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GRDadof3

Would the U.S. Treasury pushing mortgage rates to 4.5% be a good idea?

Would mortgage rates going to 4.5% help the economy?   32 members have voted

  1. 1. Would mortgage rates going to 4.5% help the economy?

    • Yes, most definitely it would help everyone
      13
    • Maybe a little, not sure
      10
    • No, it will only help those who don't need help the most
      5
    • Other
      4
  2. 2. Would you refinance if rates went that low?

    • Yes, it would make sense
      23
    • No, doesn't make sense
      0
    • No, for other reasons
      5
    • Other
      4

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24 posts in this topic

There's a lot of talk heating up pressuring the U.S. Treasury to manipulate the markets and get mortgage rates down to around 4.5%. There's some talk that it would only apply to home purchasers and not refinancers, but that's just talk at this point. I can't imagine they would exclude refinances, which would skyrocket if this happened.

Is this a good idea? Bad idea? Would it create another housing bubble again? It might help clear out a lot of the existing home inventory, but I can't see it helping those who are facing foreclosure (unless they can jump from an ARM into a Fixed Rate).

http://www.marketwatch.com/news/story/trea...amp;dist=msr_27

http://money.cnn.com/2008/12/03/news/econo...sion=2008120407

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I wonder about the insanity of fixing an economy destroyed by too much easy credit by making credit easier to get.

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I wonder about the insanity of fixing an economy destroyed by too much easy credit by making credit easier to get.

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Good point. Personally, I think it's low enough that we might refinance our current 30 year fixed. I'd have to see what the cost would be vs. the new payments. Plus, assuming that our home would appraise for a high enough price! That would give us more disposable income to possibly spend/invest/save.

I don't see it happening here locally, but if it resulted in builders going gung-ho and creating a bunch more speculative housing inventory, it would be disastrous.

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How about instead of throwing billions of dollars to help ease the pain that many people willingly signed up for, we instead use a small fraction of that to host free (and mandatory) seminars explaining basic finances and mortgages to every first time home buyer.

When is this madness going to end? There is no soft landing and easing debt burdens shouldn't be used to encourage people to "spend their way out" of this recession. How about instead of encouraging people to buy cheap Chinese crap, we slap some serious import trade tariffs, regain some manufacturing jobs, increase the value of the dollar.

Instead, we don't seem to care we are becoming a nation of paper, with minimal assets.

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There is no doubt that something needs to be done to "correct" some of these financial issues, but this may not be enough.

House "values" have plummeted. They will continue to drop. Add to that the evaporation of "wealth" from almost everyone's stock portfolios, the fragility of most people's jobs (particularly if any of the auto companies tank), and the stagnation or reversal of wages, and we have a most dire mix.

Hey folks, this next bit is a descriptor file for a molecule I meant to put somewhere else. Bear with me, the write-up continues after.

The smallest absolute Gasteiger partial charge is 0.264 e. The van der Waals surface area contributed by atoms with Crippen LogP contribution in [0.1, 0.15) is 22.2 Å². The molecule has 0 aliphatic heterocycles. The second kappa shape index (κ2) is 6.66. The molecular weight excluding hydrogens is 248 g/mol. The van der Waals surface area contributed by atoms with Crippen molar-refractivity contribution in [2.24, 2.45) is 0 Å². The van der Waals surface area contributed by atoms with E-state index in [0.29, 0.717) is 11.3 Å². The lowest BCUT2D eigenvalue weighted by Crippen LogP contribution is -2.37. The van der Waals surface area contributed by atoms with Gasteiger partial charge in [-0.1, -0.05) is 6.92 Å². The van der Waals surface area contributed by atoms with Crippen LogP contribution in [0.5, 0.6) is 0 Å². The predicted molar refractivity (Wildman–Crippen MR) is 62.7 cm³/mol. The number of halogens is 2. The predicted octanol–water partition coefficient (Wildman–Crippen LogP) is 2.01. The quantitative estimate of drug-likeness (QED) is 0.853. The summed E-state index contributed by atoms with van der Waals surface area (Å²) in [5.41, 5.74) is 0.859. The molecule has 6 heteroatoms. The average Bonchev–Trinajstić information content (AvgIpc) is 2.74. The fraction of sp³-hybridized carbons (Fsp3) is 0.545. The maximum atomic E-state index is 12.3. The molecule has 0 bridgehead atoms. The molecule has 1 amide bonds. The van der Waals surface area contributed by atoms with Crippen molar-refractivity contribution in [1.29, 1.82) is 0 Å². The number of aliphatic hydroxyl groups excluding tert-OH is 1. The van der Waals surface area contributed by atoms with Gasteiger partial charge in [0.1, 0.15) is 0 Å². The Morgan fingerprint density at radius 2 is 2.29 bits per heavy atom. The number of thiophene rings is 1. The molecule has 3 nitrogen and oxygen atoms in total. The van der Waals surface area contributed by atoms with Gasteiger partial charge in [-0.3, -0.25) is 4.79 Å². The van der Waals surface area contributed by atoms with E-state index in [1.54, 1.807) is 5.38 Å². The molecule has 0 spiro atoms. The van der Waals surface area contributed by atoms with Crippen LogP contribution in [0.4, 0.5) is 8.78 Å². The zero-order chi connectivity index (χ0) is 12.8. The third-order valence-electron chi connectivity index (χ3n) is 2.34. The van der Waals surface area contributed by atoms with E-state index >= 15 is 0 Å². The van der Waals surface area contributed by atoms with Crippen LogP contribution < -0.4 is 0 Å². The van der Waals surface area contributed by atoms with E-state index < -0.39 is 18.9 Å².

If the two biggest "wealth and investment" vehicles for almost everyone (house and stock holdings) are no longer as valuable and the "wealth" does not recover long term (which is very possible), then individual families will be severely upside down.

This doesn't even include the next wave of the financial storm, which will be the individual debt (in the form of credit cards) going the same way all these questionable mortgages went. And looking for a government handout!! There is just too much bad individual debt out there that is not going to work out and companies like Citibank are reeling.

Add to that the coming deflation and eventual inflation caused by this mess and we may well end up in an economic depression.

And don't forget petro costs are going back up, higher than last summer. This current condition is a blip.

We as a nation better figure out a better way to rectify people's mortgage situations than adjusting the rates that we can refinance our houses, or buy new houses, at. This is just simply not enough and will briefly return us to the days of a new industry developing that justs pimps refinances. Which is a short term fix at best and does not address the core issue, which is essentially an evaporation of perceived wealth. I think eventually we will be talking about a wholesale evaporaton of most people's mortgages - a rewriting of them to new values, subsidized by a near bankrupt federal government.

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I don't think the interest rates are the problem. Its the fact that credit is locked up and banks refuse to lend to anybody. We got to figure out how to get credit moving again.

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I don't think the interest rates are the problem. Its the fact that credit is locked up and banks refuse to lend to anybody. We got to figure out how to get credit moving again.

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Government intervention in the market may help some people, but beware the unintended consequences. Markets work when individuals make decisions, not the government.

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Government intervention in the market may help some people, but beware the unintended consequences. Markets work when individuals make decisions, not the government.

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Like when individuals said "I can get this $500,000 house and not pay any principal and then sell it in two years for $700,000 and make a ton of money? WOW!! AWESOME!! I would be stupid NOT to do this!!"? You can't always rely on individuals to make rational decisions.

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Exactly, and I don't think that conservative, rational taxpayers should have to foot the bill for this type of greedy, irrational abuse. Let bad decisions correct themselves. They made their bed, let them sleep in it.

I'd rather see the government take the "bailout" money and use it to increase spending on infrastructure and civic projects. The best way to help the economy is to give people decent paying jobs, and we would ALL benefit from better roads, bridges, parks, etc.